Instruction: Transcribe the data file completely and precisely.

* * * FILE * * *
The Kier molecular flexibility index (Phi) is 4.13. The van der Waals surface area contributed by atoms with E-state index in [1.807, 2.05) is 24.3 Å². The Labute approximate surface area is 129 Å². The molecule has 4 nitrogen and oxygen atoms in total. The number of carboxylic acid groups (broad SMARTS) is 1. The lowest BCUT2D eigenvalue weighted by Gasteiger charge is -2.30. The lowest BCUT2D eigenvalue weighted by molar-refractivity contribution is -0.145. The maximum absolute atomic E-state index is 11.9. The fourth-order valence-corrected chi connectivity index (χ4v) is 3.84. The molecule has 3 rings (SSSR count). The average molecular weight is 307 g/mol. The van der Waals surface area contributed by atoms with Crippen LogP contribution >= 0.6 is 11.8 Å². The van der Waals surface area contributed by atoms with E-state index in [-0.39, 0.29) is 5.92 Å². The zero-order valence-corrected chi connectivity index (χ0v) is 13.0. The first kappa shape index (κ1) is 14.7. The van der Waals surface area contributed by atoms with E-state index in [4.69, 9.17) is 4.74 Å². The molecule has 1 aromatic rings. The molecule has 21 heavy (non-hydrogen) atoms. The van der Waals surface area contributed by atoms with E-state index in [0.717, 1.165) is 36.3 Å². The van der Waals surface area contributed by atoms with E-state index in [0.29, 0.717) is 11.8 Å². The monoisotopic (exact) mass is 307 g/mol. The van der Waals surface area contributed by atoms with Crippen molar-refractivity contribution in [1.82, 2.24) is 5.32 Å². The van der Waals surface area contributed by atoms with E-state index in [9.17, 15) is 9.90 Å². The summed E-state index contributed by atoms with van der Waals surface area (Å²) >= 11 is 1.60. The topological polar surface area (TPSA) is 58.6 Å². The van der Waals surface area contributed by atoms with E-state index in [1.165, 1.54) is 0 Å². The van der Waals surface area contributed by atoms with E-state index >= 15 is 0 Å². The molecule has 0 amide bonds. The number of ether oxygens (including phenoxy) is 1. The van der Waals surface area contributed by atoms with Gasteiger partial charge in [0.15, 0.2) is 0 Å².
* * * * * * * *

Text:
The Kier molecular flexibility index (Phi) is 4.13. The van der Waals surface area contributed by atoms with E-state index in [1.807, 2.05) is 24.3 Å². The Labute approximate surface area is 129 Å². The molecule has 4 nitrogen and oxygen atoms in total. The number of carboxylic acid groups (broad SMARTS) is 1. The lowest BCUT2D eigenvalue weighted by Gasteiger charge is -2.30. The lowest BCUT2D eigenvalue weighted by molar-refractivity contribution is -0.145. The maximum absolute atomic E-state index is 11.9. The fourth-order valence-corrected chi connectivity index (χ4v) is 3.84. The molecule has 3 rings (SSSR count). The average molecular weight is 307 g/mol. The van der Waals surface area contributed by atoms with Crippen LogP contribution >= 0.6 is 11.8 Å². The van der Waals surface area contributed by atoms with E-state index in [-0.39, 0.29) is 5.92 Å². The zero-order valence-corrected chi connectivity index (χ0v) is 13.0. The first kappa shape index (κ1) is 14.7. The van der Waals surface area contributed by atoms with E-state index in [4.69, 9.17) is 4.74 Å². The molecule has 1 aromatic rings. The molecule has 21 heavy (non-hydrogen) atoms. The van der Waals surface area contributed by atoms with E-state index in [0.717, 1.165) is 36.3 Å². The van der Waals surface area contributed by atoms with E-state index in [0.29, 0.717) is 11.8 Å². The monoisotopic (exact) mass is 307 g/mol. The van der Waals surface area contributed by atoms with Crippen molar-refractivity contribution in [1.82, 2.24) is 5.32 Å². The van der Waals surface area contributed by atoms with E-state index in [9.17, 15) is 9.90 Å². The summed E-state index contributed by atoms with van der Waals surface area (Å²) >= 11 is 1.60. The topological polar surface area (TPSA) is 58.6 Å². The van der Waals surface area contributed by atoms with E-state index in [1.165, 1.54) is 0 Å². The van der Waals surface area contributed by atoms with E-state index >= 15 is 0 Å². The molecule has 0 amide bonds. The number of ether oxygens (including phenoxy) is 1. The van der Waals surface area contributed by atoms with Gasteiger partial charge in [0.15, 0.2) is 0 Å².